In recent years, there’s been a ton of research looking at the benefits of vitamin D.
Vitamin D is an essential nutrient and not only are optimal levels important for overall health, but it lowers inflammation and supports healthy bones and teeth, and the brain, nervous and immune systems.
In fact, a February 2017 meta-analysis in BMJ found vitamin D protects against colds and the flu.
To find out how much your kids need, the National Academies of Sciences, Engineering and Medicine has a guide.
High in vitamin D, eggs are one of the best foods that fight colds and flu. They’re also one of the most easy and versatile kid-friendly foods.
Serve eggs in a frittata or quiche, make egg “fried” rice, add hard-boiled eggs to a salad or serve them as a snack.
Known for its anti-bacterial, anti-viral and anti-fungal effects and its ability to boost the immune system, garlic can be an effective remedy for colds and infections.
When it comes to research about garlic’s efficacy however, the jury is still out.
A November 2014 Cochrane Review found insufficient evidence that garlic can prevent or treat the common cold.
Yet a June 2012 study in the journal Clinical Nutrition suggests that a garlic extract supplement may boost the immune system, which may in part, be responsible for reducing the severity of colds and the flu.
Although my kids despise it, I add garlic to just about every meal. You can find small, subtle ways to add garlic to your kid’s diet however, such as incorporating it in soups, stews or broth, pureeing it into hummus, or spreading minced garlic with a bit of olive oil on a piece of toasted bread.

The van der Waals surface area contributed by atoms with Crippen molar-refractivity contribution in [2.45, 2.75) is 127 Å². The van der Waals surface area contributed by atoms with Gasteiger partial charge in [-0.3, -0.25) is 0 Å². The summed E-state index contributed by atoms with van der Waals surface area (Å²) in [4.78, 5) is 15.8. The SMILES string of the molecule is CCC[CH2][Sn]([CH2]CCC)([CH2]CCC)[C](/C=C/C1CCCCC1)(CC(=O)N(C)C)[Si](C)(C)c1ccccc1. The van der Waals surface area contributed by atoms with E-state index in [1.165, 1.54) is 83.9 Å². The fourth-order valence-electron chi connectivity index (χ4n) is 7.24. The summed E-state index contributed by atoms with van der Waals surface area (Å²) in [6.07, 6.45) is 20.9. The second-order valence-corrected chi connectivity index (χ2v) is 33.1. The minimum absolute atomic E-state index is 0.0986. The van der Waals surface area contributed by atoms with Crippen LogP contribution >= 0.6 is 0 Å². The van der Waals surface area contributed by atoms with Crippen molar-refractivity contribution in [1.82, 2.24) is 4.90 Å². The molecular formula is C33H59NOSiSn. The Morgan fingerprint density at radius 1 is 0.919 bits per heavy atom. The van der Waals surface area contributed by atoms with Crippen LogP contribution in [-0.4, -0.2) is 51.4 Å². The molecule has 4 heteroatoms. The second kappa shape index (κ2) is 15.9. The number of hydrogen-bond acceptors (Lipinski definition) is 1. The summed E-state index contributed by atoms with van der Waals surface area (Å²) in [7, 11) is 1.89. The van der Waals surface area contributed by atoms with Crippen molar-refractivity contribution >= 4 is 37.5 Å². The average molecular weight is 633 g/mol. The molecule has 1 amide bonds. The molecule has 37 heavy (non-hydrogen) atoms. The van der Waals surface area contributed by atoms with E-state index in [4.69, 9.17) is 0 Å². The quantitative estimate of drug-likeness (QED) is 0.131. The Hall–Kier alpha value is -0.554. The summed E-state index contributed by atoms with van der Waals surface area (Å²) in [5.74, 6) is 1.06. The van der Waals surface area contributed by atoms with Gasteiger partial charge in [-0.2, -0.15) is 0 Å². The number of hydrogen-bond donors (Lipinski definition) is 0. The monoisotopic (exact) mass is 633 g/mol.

It might take your kids awhile to come around to its’ tangy taste and thick texture, but kefir one of the best foods that fight colds and flu, thanks to its immune-boosting probiotics.
Since kefir can be high in sugar however, read labels carefully. Or opt for plain kefir and blend low glycemic fruit like blueberries or raspberries to make it sweet.
Consuming Vitamin C has long been seen as a way to prevent colds and infections, but most of the research hasn’t shown a direct link.
Strawberries, cranberries, blueberries and blackberries are fiber-rich and contain vitamins and minerals, including vitamin C and beta carotene. They’re also rich in anthocyanins, flavonoids that may have immune-boosting effects.
9. Whole grain bread
Whole grain bread is something your kid probably eats a lot of, which is good because it’s one of the best foods that fight colds and the flu.
In fact, a March 2017 study in the American Journal of Clinical Nutrition found that people who consumed whole grains had better gut health and an increase in memory T cells, a type of white blood cell that prevents infection.
When my kids are sick, it can be really tough to get them to drink water. Yet encouraging them to drink is really helpful to loosen up nasal congestion and prevent dehydration, especially when they have fevers.
Regular H2O, warm water with lemon and honey, clear broths, or teas are all good choices.
Since it’s high in sugar, try to steer clear of juice. Alternatively, you can make a green smoothie or juice with 80 percent vegetables and 20 percent fruit, but keep portion sizes in mind.
Like kefir, yogurt can be a good source of probiotics. In fact, a June 2018 study in the journal Synthetic and Systems Biotechnology, which was conducted in adults, showed probiotics are a safe and effective remedy for colds and flu-like respiratory infections.
Greek yogurt is a good option since it’s also high in protein.
Whether you buy regular yogurt of greek yogurt however, be choosy about brands. Look for those that state “live and active cultures.”
Also, avoid yogurts that are fruit-flavored or contain fruit because they’re usually high in sugar. Sugar can feed unhealthy bacteria in the gut so aim for yogurt that has less than 9 grams of sugar per serving. You can also buy plain yogurt and add your own fresh fruit.